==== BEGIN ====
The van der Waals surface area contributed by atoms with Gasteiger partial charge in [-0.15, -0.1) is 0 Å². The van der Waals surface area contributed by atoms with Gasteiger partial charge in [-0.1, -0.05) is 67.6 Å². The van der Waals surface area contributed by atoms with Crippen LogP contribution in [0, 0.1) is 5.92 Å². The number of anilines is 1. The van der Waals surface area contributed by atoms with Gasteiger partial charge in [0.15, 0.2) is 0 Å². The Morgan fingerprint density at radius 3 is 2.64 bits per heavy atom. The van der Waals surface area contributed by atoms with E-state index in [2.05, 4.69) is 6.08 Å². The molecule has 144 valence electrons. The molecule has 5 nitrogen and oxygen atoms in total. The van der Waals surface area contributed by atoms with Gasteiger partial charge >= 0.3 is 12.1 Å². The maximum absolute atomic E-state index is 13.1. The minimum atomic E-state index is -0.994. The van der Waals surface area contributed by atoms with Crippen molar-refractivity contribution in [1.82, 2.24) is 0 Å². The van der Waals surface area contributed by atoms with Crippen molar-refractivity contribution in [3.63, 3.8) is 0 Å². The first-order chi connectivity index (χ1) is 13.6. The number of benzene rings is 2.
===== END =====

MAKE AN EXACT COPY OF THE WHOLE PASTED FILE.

The van der Waals surface area contributed by atoms with Gasteiger partial charge in [-0.15, -0.1) is 0 Å². The van der Waals surface area contributed by atoms with Gasteiger partial charge in [-0.1, -0.05) is 67.6 Å². The van der Waals surface area contributed by atoms with Crippen LogP contribution in [0, 0.1) is 5.92 Å². The number of anilines is 1. The van der Waals surface area contributed by atoms with Gasteiger partial charge in [0.15, 0.2) is 0 Å². The Morgan fingerprint density at radius 3 is 2.64 bits per heavy atom. The van der Waals surface area contributed by atoms with E-state index in [2.05, 4.69) is 6.08 Å². The molecule has 144 valence electrons. The molecule has 5 nitrogen and oxygen atoms in total. The van der Waals surface area contributed by atoms with Gasteiger partial charge >= 0.3 is 12.1 Å². The maximum absolute atomic E-state index is 13.1. The minimum atomic E-state index is -0.994. The van der Waals surface area contributed by atoms with Crippen molar-refractivity contribution in [1.82, 2.24) is 0 Å². The van der Waals surface area contributed by atoms with Crippen molar-refractivity contribution in [3.63, 3.8) is 0 Å². The first-order chi connectivity index (χ1) is 13.6. The number of benzene rings is 2.